Half-Minute Hero is one of the most unique games to come out in quite some time. It takes the concept of a “pick up and play game” and runs with it, with gameplay that is perfectly suited for a handheld. Taking the concept of an RPG and making it well suited for a pick up and play experience seems like something that might be impossible, but developer Opus has done just that.
There are three main modes of play that are unlocked when you first start the game (with some more to unlock as you make progress in the game). The main mode is Hero 30, which casts you as a random hero who has the job of trying to save the world in thirty seconds. This sounds like it is practically impossible, but there is no real motivation or story besides “there is a villain, you are a hero, and you must stop the villain from destroying the world.”
Within the first quest of the game, you meet up with the Time Goddess who will reverse time for you whenever you please (and are willing to pay her the money to do). And once you complete this quest and stop the villain, you learn that the real fiend behind this plot is still alive. With more than 30 different quests in all, you will find yourself with plenty to do in this main mode, especially considering some of these quests lead to branching paths.
The gameplay is rather simple, and it seems tailored to any gamer, even those who do not consider themselves RPG fans. At the beginning of each quest, you start out at level one, and as you run around the open world you run into random encounters. You continue to fight these monsters, level up, and travel around the map until you are ready to face the final boss of the quest. The battles themselves are played out based on what your level is. There is no real input from the player required, you just watch the battle unfold, and how long it lasts depends on the level of your character.
If you find yourself running low on time, you can go to a nearby town and use one of the several Time Goddess statues to restore time once again. From these towns, you can also buy healing items, equipment (which you keep from quest to quest), and get specific side quests which may lead to rewards that help you in your journey.
At the end of each quest, you are ranked based on how many times you used the Time Goddess statues and just how quickly you were able to “save the world.” There is no real penalty for dying, as you are just brought back to your starting position with only a small bit of health.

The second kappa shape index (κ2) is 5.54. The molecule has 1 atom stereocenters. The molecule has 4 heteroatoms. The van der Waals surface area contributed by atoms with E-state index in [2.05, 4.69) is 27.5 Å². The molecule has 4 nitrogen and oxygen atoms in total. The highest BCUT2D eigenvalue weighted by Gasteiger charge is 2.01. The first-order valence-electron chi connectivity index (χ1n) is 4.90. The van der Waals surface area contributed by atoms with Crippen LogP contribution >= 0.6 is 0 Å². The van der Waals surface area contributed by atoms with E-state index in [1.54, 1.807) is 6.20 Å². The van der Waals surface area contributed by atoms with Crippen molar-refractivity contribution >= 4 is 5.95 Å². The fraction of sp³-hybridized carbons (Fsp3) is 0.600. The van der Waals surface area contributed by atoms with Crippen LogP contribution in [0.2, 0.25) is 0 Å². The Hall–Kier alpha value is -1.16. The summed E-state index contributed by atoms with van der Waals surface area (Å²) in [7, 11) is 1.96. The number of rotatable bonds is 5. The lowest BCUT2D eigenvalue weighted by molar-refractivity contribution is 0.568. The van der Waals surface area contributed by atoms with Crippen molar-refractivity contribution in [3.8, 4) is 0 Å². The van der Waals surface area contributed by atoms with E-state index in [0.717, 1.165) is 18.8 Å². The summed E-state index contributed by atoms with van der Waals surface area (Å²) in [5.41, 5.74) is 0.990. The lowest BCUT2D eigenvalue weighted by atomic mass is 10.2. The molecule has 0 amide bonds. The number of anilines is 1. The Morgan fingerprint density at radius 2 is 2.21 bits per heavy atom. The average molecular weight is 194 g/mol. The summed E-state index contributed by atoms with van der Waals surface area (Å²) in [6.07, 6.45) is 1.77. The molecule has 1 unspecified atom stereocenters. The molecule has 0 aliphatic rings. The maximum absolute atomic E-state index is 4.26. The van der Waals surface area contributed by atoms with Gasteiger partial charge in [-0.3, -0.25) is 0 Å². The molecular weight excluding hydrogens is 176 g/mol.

Each quest has specific challenges that might take you a few tries how to figure out. In this regard, Half-Minute Hero can be quite the puzzling experience, especially during some of the later levels. But this challenge is welcome, especially considering that the game overall is not terribly long (but this is no surprise really) and if you decide to sit down and get through the game as quickly as possible, it probably will not take you more than 4-5 hours. But it is meant as a pick up and play title, one you will find yourself playing at 20-30 minutes at a time before moving on to something else.
The other two modes you get from the start are Evil Lord 30 and Princess 30, both of which can be finished pretty quickly. Evil Lord 30 is a quick-paced strategy game where you must defend your castle. Princess 30 plays like a side scrolling shooter. Both modes are fun for a little while, but they leave a lot to be desired and just are not nearly as fun as the main mode of play.
Despite how lackluster the other modes in the game are, Hero 30 is a blast, and the entire game is well worth the price because of it. This is a game that is not meant to be played for long periods of time, but if you do find yourself getting through it quickly, there are harder difficulty modes that could provide quite the challenge. Half-Minute Hero is an incredibly original and truly fun handheld experience that should not be missed by any PSP owners.
ESRB: Rated E10+ for ages ten and up; rated for animated blood, language, and mild fantasy violence
Pros: The main mode of play, Hero 30, is addictive and challenging
Cons: The other game modes are a lot more shallow than Hero 30